Lambanog is a very clean-tasting spirit, with a subtle, sweet finish. This gives it plenty of versatility in cocktails, since you can pretty much pair it with anything you want. Try it with citrus or lychee juices, for sweet, but potent mixes. Its clean taste also makes it perfect for infusions. Traditionally, Lambanog is steeped with either raisins or prunes to give it a sweeter flavor. With the variety of fruits we have, the types of infusions you can do are endless. For the enterprising barkeep and the alcohol gourmand, feel free to experiment. It’s easy. Place Lambanog in a mason jar, steep your favorite fruit in it, and delight your guests with an apéritif you made yourself.
2. Support for local producers
Like most of our local agriculture, the coconut industry is in bad shape. Popularizing Lambanog can really help out our farmers. Supporting good local products makes sense not only economically (products are made cheaper), but also elevates the quality of the items. When consumers support local producers, we get better products in return.
3. It’s part of our culture.
Okay, so it’s almost always a cop-out to say that we should love something just because it’s part of our history, but cultural identity when it comes to enjoying alcohol is also important. It is a heritage drink, one that has been enjoyed for generations. If for nothing else but its longevity, it deserves respect.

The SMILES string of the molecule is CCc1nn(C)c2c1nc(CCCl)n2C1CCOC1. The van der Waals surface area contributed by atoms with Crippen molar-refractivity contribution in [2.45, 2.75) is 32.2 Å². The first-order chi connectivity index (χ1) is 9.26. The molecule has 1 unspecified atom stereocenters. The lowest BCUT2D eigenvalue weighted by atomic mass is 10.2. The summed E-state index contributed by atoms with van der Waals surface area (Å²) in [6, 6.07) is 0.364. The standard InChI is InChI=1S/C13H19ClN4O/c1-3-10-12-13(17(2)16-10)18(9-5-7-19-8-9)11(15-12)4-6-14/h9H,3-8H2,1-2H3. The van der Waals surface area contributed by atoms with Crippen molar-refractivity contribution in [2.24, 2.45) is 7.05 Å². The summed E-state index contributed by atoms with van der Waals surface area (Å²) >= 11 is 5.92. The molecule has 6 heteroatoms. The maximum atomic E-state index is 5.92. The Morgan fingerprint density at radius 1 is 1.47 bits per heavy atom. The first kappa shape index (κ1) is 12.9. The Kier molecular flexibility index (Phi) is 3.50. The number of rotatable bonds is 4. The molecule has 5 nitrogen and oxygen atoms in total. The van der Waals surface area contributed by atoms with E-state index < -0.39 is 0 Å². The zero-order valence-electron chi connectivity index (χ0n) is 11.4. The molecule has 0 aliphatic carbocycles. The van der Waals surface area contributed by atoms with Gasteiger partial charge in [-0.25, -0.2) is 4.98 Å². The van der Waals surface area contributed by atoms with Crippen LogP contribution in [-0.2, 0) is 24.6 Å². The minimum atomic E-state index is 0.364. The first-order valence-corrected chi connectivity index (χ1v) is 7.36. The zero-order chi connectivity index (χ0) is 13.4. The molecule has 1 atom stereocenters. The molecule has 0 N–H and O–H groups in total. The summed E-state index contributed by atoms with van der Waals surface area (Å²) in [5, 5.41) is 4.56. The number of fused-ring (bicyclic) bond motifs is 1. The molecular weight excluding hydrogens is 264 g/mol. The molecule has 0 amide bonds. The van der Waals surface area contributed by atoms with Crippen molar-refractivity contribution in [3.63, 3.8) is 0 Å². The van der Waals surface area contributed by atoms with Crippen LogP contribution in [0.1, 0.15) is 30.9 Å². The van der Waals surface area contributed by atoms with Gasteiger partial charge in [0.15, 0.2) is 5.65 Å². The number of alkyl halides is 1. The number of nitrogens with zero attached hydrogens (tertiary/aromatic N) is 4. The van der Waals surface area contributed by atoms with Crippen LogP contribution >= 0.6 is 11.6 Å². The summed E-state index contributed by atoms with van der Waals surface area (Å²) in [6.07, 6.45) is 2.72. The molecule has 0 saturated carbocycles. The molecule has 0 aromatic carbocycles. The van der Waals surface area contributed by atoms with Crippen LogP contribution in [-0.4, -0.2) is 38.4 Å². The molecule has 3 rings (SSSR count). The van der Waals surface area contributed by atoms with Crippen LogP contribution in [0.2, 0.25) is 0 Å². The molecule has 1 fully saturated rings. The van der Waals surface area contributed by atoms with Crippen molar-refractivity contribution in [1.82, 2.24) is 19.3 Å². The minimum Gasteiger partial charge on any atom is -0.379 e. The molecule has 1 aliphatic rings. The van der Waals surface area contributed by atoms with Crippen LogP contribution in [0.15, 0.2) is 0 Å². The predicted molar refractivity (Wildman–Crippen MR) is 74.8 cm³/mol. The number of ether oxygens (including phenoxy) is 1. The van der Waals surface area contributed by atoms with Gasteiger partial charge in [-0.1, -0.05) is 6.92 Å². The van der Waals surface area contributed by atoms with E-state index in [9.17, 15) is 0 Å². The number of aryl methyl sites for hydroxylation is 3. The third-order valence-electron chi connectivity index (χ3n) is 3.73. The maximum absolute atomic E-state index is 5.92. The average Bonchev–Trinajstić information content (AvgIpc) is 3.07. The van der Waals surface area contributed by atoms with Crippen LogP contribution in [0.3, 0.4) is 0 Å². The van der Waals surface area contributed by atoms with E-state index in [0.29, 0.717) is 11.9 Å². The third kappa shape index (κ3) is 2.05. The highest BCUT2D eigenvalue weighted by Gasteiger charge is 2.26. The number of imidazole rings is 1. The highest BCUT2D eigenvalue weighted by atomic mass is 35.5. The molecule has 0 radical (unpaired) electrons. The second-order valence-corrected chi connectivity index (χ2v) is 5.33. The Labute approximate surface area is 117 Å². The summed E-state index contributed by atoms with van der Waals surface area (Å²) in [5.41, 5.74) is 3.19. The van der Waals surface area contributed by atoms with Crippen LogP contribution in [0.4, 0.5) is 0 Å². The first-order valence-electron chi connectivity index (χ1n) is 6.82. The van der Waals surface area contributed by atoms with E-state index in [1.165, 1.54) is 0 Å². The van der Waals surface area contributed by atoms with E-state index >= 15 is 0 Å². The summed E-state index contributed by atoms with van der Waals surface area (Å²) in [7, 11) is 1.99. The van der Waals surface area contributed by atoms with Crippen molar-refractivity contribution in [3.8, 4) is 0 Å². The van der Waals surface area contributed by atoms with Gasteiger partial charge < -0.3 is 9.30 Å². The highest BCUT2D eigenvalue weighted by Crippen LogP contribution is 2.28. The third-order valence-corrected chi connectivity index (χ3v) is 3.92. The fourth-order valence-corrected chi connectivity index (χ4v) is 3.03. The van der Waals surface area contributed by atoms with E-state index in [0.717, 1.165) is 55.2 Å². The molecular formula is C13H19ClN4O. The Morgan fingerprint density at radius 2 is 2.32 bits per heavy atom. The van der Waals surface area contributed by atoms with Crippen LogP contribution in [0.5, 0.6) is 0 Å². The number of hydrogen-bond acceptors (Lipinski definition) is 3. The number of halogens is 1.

4. It”s a very good drink.
In its pure form, it’s a very good alcoholic beverage. It has very little impurities. The flavor profile is potent, but still smooth and sweet. It’s also quite cheap. Lambanog is also all-natural, which many of our local products (having been doused every which way with additives and artificial flavors) cannot claim. For the price point and the quality of the alcohol, it’s very hard to beat.
5. You can use it in the kitchen, too.
With so many dishes out there that use alcohol as a component, why not substitute Lambanog for the vodka, wine, or beer the recipe calls for?
The flavor of Lambanog makes it great for seafood. Try it with an oyster shooter with a dash of salt, , and calamansi. Cook seafood (like mussels and shrimp) with it. Cooking mellows out the alcohol, and heightens the sweeter flavors.
For many of us, our appreciation for alcohol is still in its early stages. A lot of us are still struggling to move past that stage where getting hammered in the cheapest way possible is the goal. We need to learn how to enjoy the nuances of alcohol.
The next time you get invited to an inuman, why not give the real local stuff a try? It will probably make for more enjoyable nights, and ones that you can actually remember when you get up in the morning.
(Bonus: Here’s a link to Lambanog’s feature in Three Sheets, the Travel Channel’s show about alcohol all over the world.)
Did you try out the bubblegum flavor back in the day? Have you had pure lambanog? Do you have funny drinking stories to share? Let us know in the comments!
Roces, Alejandro R. (c. 1940s). “We Filipinos are Mild Drinkers.” Communication Arts and Skills Through Anglo-American and Filipino Literature. Josephine B. Serrano & Milagros G. Lapid. Third Edition. Quezon City: Phoenix Publishing House, 1999, 310-315.